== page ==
The culmination of Cudi inching closer to that truth is Kids See Ghosts, his new joint project with his mentor and friend Kanye West, with whom he has had a turbulent but fruitful relationship. The two traded swipes at each other in September 2016: Cudi on Twitter over West’s use of songwriters, and West during an in-concert rant on his Saint Pablo Tour. But the feud was quickly washed away in the same month, when West declared Cudi “the most influential artist of the past 10 years” (thinking, no doubt, of Cudi’s pioneering introspection and use of melody). Cudi, fresh out of rehab, joined West onstage in November 2016.
The core of their relationship, it seems, has always been a desire to push each other creatively. In the June run of G.O.O.D. Music releases -- seven-song albums by Pusha T, Nas, Teyana Taylor and West solo -- Kids See Ghosts, Cudi’s first album since 2016’s Passion, Pain & Demon Slayin’, is the one with the most emotional resonance. (It also outperformed all the other G.O.O.D. releases but West’s in its first week, debuting at No. 2 on the Billboard 200 and moving 142,000 units, according to Nielsen Music.) For all the debate about what West has left to offer the cultural and musical conversation, it should not be lost that Kids See Ghosts is a reawakening for Cudi -- a contributor who makes every sound richer, more layered. West offers the palette of primary colors, and Cudi stretches them across the spectrum. His honesty bursts from the edges of the songs, like when he opens the album shouting, “I CAN STILL FEEL THE LOVE,” and it echoes, a mantra to both speaker and listener.
Sitting in this unshakable hotel with sunlight moving across the table, Cudi mostly wants to talk about joy. Not as if he’s trying to convince me or sell me on his joy, but like he has made a long journey along a river, finally saw his reflection in the water for the first time and wants to tell me all about it. He beams when circling back repeatedly to his 8-year-old daughter, Vada Mescudi. “Make sure this is good,” he tells me early in the interview. “I want my daughter to read it.” When we pause so that he can quickly eat half of a burger drowned in ketchup, I tell him about the kids in Ohio, where we are both from, who listen to his music and feel more alive. Kids who are doing better because he’s doing better. He pauses before biting into his burger, stares at the light along the table and exclaims, “Word?,” as if the thought had never occurred to him before. He has long departed from his hometown of Cleveland and now resides in Los Angeles. He mentions how the seasons don’t really change, current heat notwithstanding. Gone are the wild swings of Ohio weather, replaced with a consistent calm. Cudi himself has withstood what seems to be the most unpredictable period in his life, and what washes over him now is a palpable sense of serenity. I wonder out loud if the lack of seasonal change takes some getting used to. It does, he tells me. It does.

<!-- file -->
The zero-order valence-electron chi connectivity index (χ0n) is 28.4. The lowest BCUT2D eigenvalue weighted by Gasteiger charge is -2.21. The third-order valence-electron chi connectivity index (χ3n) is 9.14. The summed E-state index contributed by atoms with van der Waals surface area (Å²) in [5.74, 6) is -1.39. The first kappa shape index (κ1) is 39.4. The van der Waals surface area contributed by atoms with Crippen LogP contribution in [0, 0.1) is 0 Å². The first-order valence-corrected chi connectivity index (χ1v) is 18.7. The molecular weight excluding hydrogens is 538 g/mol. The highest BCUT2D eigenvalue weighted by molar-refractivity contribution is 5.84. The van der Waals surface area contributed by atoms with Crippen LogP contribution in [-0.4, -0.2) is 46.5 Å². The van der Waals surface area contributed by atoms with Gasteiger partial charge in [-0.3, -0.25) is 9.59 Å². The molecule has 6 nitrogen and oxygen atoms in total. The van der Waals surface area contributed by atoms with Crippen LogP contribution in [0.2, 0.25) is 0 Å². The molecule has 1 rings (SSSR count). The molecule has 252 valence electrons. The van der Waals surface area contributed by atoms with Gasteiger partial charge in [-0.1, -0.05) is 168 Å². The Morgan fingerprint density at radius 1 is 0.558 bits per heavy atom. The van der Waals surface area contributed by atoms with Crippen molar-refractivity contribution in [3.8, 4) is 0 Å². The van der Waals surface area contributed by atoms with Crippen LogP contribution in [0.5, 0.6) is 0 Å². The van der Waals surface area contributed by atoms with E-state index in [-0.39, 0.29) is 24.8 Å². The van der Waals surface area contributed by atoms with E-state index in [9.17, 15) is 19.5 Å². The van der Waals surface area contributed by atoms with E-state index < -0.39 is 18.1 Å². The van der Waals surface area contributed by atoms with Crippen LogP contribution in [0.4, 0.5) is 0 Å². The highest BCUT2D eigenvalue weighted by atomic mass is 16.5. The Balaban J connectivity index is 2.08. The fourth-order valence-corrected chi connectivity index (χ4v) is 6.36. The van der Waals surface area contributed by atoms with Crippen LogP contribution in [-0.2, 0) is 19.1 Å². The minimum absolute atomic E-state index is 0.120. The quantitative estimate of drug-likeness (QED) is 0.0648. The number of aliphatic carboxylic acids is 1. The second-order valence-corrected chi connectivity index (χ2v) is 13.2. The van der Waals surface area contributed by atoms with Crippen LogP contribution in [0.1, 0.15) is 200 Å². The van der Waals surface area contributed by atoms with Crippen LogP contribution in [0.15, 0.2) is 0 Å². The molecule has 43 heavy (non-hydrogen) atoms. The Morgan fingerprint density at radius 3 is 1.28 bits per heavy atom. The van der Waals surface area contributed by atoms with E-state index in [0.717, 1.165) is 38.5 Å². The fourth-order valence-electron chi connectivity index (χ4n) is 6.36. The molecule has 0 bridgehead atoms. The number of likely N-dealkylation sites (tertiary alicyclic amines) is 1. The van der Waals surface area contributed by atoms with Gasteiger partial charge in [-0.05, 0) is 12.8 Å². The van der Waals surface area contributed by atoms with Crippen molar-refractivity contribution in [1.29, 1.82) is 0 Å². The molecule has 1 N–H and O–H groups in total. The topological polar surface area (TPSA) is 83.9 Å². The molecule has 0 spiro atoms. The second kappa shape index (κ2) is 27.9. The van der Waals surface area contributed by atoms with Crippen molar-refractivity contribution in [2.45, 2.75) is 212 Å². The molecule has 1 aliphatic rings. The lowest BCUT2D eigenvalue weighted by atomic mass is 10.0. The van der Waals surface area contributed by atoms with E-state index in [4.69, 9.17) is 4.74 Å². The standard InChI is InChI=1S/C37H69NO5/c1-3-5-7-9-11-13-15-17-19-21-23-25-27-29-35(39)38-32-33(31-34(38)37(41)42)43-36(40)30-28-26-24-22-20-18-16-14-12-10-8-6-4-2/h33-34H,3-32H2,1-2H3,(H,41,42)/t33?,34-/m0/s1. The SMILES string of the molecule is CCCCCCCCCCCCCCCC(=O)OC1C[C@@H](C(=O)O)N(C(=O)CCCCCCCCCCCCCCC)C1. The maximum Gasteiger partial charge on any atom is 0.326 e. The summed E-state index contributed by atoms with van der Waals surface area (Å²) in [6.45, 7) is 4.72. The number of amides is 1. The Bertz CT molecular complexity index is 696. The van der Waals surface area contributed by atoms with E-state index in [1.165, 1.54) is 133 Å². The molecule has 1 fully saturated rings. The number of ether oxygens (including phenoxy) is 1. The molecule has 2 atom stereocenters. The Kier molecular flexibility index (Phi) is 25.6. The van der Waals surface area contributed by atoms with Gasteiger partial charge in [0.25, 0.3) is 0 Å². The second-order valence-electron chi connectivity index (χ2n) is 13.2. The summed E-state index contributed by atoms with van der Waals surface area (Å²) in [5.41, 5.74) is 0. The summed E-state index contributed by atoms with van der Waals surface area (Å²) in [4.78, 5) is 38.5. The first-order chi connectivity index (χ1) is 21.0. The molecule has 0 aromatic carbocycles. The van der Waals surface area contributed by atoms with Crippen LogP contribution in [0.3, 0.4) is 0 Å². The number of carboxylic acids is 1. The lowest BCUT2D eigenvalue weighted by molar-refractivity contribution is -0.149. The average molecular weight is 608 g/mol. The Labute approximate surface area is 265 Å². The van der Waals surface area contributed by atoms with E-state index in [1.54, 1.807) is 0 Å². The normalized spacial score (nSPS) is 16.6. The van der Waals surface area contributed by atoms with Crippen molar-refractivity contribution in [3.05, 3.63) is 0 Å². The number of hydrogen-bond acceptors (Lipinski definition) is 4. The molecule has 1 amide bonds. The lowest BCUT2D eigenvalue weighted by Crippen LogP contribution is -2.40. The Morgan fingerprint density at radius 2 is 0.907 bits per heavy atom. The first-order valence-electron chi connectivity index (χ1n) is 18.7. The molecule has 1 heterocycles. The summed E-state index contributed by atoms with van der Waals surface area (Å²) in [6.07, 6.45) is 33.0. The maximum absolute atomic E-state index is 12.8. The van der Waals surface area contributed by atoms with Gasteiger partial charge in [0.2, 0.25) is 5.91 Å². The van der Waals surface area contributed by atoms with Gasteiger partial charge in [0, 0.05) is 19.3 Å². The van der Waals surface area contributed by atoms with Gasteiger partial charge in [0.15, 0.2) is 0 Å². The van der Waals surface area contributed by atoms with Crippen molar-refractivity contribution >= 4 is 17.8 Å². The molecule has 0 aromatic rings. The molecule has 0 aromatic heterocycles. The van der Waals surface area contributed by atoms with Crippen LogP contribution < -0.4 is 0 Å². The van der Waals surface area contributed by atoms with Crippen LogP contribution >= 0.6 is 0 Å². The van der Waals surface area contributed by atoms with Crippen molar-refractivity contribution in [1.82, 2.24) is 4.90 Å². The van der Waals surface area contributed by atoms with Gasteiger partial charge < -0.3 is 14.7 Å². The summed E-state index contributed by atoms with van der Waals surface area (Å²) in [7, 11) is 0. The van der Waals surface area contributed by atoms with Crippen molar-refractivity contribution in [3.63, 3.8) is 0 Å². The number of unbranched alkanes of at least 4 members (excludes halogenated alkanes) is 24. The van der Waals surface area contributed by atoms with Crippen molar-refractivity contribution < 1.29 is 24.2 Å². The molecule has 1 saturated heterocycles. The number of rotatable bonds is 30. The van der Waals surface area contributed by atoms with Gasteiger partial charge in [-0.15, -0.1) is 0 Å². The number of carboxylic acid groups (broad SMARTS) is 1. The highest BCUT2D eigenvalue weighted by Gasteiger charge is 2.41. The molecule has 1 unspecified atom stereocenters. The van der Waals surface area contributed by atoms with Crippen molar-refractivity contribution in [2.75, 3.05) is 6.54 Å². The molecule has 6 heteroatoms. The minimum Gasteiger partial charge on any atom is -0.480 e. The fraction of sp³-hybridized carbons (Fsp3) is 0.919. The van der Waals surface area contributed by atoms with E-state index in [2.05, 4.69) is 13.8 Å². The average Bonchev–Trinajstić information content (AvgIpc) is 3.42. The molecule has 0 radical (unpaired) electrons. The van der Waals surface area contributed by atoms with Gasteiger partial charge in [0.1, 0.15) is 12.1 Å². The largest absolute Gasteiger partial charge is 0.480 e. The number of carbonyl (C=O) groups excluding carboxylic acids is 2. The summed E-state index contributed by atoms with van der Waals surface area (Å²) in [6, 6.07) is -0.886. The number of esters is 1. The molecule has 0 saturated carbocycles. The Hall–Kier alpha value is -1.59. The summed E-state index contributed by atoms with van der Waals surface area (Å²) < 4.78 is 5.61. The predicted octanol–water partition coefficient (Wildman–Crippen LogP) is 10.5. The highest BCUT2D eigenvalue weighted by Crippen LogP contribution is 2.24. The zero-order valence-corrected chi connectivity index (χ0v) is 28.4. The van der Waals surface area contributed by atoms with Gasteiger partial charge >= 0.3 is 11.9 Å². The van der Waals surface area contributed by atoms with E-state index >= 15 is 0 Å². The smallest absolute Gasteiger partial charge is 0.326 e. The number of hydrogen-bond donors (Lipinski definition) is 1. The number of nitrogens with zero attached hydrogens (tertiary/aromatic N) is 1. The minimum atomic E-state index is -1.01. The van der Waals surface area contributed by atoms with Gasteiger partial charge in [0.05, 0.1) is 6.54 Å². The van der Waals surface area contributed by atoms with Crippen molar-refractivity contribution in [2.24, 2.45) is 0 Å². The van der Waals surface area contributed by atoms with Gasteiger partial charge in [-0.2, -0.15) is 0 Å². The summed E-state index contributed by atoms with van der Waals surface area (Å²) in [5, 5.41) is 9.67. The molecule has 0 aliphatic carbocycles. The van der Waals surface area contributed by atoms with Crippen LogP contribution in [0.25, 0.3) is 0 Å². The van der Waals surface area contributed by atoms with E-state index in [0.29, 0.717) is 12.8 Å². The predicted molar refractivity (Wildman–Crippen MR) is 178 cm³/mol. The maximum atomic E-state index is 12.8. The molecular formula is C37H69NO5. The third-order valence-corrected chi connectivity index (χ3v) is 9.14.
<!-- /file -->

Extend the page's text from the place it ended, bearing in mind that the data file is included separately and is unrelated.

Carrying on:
What are you doing these days to keep your head right and your energy right?
I’m just creating a lot, with more love in my heart for what I’m doing and for myself. Living a healthy life, keeping my family around and staying on a mission, which is making music that means something. I’m focusing on my art again and throwing myself back into it and wanting to write something with more of a positive outlook on things, because I’ve written the dark so well for so long. I wanted to bring the opposite of that, you know? I’m at a place where I was able to do that. It took me so long to get to that place, and I was really excited to write from that standpoint when I got there. Passion, Pain was more positive, but I wasn't necessarily living when I was writing it. Because I wrote that album before I went to rehab, then I came out and released it, I never really got a chance to write post-rehab, show the world where I’m at right now. That’s what Kids See Ghosts was: to update the world on where I’m at.
The joy you get working with Kanye has always shone through in your collaborative efforts, no matter what the project has looked like, but you’ve also seen each other through some tension. How have you felt fed by that partnership throughout your career, and do you feel like it’s still progressing?
Oh, man. I think me and Kanye are always going to make awesome shit together. We just have this chemistry that’s undeniable, especially when we have to fight for it with each other. It’s really easy for us. Kids See Ghosts did take us a little over a year-and-a-half to just get it tight and where we wanted it to be, but the actual songwriting process and putting the songs together wasn't really hard. Me and Ye, we click like that musically. But -- I was just talking about this with Jaden [Smith] today -- it was still the pressure of going toe-to-toe, line for line with Ye, and that was heavy for me. At first, when he mentioned he wanted to do the album, I didn't know how serious he was. But I was real serious about it. Months went by, and we just kept working on it and chiseling away at it. It was funny to us when people were talking about how the album was rushed or last-minute. I knew what it took. I was there the whole time.